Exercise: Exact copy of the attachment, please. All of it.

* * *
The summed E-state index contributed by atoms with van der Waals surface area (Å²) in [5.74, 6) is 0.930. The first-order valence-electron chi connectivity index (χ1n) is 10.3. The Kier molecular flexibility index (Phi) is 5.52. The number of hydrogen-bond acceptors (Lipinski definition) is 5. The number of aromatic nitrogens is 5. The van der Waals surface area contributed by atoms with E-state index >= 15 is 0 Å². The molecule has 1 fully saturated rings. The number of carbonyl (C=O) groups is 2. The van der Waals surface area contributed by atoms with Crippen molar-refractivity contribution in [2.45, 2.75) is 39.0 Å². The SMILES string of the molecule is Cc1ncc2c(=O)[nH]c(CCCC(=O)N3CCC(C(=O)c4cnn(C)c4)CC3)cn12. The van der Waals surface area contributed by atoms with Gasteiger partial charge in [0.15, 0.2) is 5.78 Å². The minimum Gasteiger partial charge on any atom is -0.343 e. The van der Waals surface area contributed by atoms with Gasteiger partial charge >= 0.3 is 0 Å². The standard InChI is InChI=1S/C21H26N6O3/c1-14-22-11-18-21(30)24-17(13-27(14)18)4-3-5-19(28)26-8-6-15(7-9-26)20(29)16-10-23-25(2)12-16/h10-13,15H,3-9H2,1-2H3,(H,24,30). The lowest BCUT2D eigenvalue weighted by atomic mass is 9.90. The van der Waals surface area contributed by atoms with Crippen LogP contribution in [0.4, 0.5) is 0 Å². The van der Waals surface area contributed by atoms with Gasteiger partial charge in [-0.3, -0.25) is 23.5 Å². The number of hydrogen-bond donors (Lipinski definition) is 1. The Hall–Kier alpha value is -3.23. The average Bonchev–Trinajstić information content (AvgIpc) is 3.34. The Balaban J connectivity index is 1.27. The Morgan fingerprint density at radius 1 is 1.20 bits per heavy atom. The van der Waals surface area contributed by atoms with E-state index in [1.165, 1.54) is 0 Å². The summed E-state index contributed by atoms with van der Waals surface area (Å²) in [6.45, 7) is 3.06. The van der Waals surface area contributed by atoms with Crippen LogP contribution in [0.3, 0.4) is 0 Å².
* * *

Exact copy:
The summed E-state index contributed by atoms with van der Waals surface area (Å²) in [5.74, 6) is 0.930. The first-order valence-electron chi connectivity index (χ1n) is 10.3. The Kier molecular flexibility index (Phi) is 5.52. The number of hydrogen-bond acceptors (Lipinski definition) is 5. The number of aromatic nitrogens is 5. The van der Waals surface area contributed by atoms with E-state index >= 15 is 0 Å². The molecule has 1 fully saturated rings. The number of carbonyl (C=O) groups is 2. The van der Waals surface area contributed by atoms with Crippen molar-refractivity contribution in [2.45, 2.75) is 39.0 Å². The SMILES string of the molecule is Cc1ncc2c(=O)[nH]c(CCCC(=O)N3CCC(C(=O)c4cnn(C)c4)CC3)cn12. The van der Waals surface area contributed by atoms with Gasteiger partial charge in [0.15, 0.2) is 5.78 Å². The minimum Gasteiger partial charge on any atom is -0.343 e. The van der Waals surface area contributed by atoms with Gasteiger partial charge >= 0.3 is 0 Å². The standard InChI is InChI=1S/C21H26N6O3/c1-14-22-11-18-21(30)24-17(13-27(14)18)4-3-5-19(28)26-8-6-15(7-9-26)20(29)16-10-23-25(2)12-16/h10-13,15H,3-9H2,1-2H3,(H,24,30). The lowest BCUT2D eigenvalue weighted by atomic mass is 9.90. The van der Waals surface area contributed by atoms with Crippen LogP contribution in [0.4, 0.5) is 0 Å². The van der Waals surface area contributed by atoms with Gasteiger partial charge in [-0.3, -0.25) is 23.5 Å². The number of hydrogen-bond donors (Lipinski definition) is 1. The Hall–Kier alpha value is -3.23. The average Bonchev–Trinajstić information content (AvgIpc) is 3.34. The Balaban J connectivity index is 1.27. The Morgan fingerprint density at radius 1 is 1.20 bits per heavy atom. The van der Waals surface area contributed by atoms with E-state index in [1.165, 1.54) is 0 Å². The summed E-state index contributed by atoms with van der Waals surface area (Å²) in [6.45, 7) is 3.06. The van der Waals surface area contributed by atoms with Crippen LogP contribution in [0.3, 0.4) is 0 Å².